Biochemistry

Biochemistry and Modern Applications (ISSN: 2638-7735)

Research Article :

Metabolic Link of Human Milk: Effects on Weight, Length and Body Mass Index (BMI)


Salah Ahmed Shoheb, Mohamed A.El-Gamasy

Abstract

Background: Breast milk adiponectin could play a role in regulation of infants, growth during lactation.

Aim of work: To evaluate adiponectin concentration in human milk and to investigate its relationship with serum adiponectin concentration in lactating mothers and their breastfed infants and with anthropometric parameters of infants and mothers.

Materials and methods: 60 healthy term infants and their healthy lactating mothers are included at infant age of one month then repeated again at the age of 4 months. All subjects included in this study were subjected to history, clinical examination, investigations including serum level of adiponectin of infants and their mothers by RIA test, Human milk level of adiponectin by ELIZA test.

Results: There was a significant decrease in serum adiponectin of infant and mothers and maternal breast milk at age of 4 months (48 ± 6.5,13 ± 1.7, 5.3 ± 2 respectively) when compared to them at the age of 1 month (62.6 ± 1.5, 21.4 ± 5.6, 13.4 ± 3.8 respectively). There was a significant negative correlation between maternalserum adiponectin and BMI of mothers. There was a significant negative correlation between infant serum adiponectin and their weight and length of infants at age of 1 month and at age of 4 months.

Conclusions: There’s a metabolic link between mothers and their infants through breast milk during 1st 6 months of life. A gradual decline in adiponectin level in maternal breast milk is associated with gradual increase in infant growth up to 6 months of age. 

Full-Text

Introduction

Serum adiponectin in infants and mothers as well as in breast milk reach its maximal level during first 6 months of life so exclusive breast feeding should be encouraged. It is recommended to measure infants serum adiponectin level as well as their mothers serum and breast milk adiponectin especially in infants with retarded growth to exclude hyperadiponectinemia as a possible cause of growth failure. Human milk contains a wide variety of high biological value proteins that provide adequate nutrition to breast fed infants and simultaneously help in the development of important physiological functions. Adiponectin, one of the most important hormones related to adipose depots, In addition to its peripheral actions regulating lipids and glucose metabolism [1], adiponectin has central activity in the regulation of energy homeostasis stimulate food intake and reducing energy expenditure [2].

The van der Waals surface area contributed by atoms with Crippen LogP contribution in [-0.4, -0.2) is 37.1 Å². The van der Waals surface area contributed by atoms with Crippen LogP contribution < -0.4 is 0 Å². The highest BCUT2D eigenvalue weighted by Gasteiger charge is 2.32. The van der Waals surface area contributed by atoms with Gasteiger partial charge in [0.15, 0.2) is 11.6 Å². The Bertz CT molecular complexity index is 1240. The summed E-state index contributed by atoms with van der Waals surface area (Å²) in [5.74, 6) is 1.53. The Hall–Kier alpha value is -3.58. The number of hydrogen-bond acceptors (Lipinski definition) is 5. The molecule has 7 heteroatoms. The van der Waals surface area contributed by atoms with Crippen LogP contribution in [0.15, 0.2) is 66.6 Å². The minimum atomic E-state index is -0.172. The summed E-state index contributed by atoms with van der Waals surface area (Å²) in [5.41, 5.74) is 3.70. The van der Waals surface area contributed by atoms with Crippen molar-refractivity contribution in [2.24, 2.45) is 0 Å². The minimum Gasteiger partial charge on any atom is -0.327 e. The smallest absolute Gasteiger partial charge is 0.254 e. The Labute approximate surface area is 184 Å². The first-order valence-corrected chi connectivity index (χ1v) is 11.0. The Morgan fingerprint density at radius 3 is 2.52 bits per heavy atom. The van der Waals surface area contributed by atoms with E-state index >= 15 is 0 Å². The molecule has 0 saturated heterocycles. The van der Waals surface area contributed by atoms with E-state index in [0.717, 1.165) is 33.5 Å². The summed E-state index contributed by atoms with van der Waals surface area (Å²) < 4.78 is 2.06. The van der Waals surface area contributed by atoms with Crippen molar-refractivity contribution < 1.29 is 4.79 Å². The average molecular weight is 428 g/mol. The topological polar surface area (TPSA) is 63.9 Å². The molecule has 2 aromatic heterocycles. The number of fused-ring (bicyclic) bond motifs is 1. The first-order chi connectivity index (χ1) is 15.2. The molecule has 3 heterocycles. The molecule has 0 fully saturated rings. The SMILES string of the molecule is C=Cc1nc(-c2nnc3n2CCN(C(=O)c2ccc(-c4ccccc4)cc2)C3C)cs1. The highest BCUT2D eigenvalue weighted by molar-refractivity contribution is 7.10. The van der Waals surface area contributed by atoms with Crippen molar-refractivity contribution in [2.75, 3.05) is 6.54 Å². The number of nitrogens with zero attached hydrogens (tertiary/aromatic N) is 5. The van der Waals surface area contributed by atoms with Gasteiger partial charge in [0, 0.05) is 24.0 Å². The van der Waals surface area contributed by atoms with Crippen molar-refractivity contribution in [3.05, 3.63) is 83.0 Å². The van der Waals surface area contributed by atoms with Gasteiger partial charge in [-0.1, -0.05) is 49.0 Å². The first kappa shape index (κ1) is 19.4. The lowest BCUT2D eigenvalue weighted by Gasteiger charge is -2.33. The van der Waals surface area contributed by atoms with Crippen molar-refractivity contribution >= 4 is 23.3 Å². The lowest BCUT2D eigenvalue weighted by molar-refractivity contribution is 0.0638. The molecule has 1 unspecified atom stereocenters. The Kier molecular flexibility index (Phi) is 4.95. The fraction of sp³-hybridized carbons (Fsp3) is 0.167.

Adiponectin circulates in human blood as three distinct isomeric forms: Trimeric low molecular weight, hexameric medium molecular weight and high molecular weight (HMW) adiponectin, which consist of large multimers of 12-18 subunits [3]. Recent evidences suggest that HMW adiponectin is the most active form exerting metabolic functions and it is the most abundant form present in HM, suggesting that milk adiponectin could play a significant role in early regulation of infants, growth during lactation [3]. Its plasma concentrations range from 0.5 to 30 μg/ ml, 1000 fold higher than the concentrations of other hormones, such as leptin [2]. A great evidence suggest that adiponectin serum concentration in neonates and infants is higher than those found in children and adults [4,5]. In previous studies, it has been observed a direct association between cord blood adiponectin concentration and birth weight [4], while other studies have not confirmed this correlation [6]. These finding suggest that prenatal and early post-natal periods are critical for the development of metabolic homeostasis and that adiponectin could play a role in programming of energy balance [7]. The aim of the work is to evaluate adiponectin concentration in human milk and to investigate its relationship with serum adiponectin concentration in lactating mothers and their breastfed infants and with infants, and mothers, anthropometric parameters (weight and length). 

Materials and Methods 

Design of the study and setting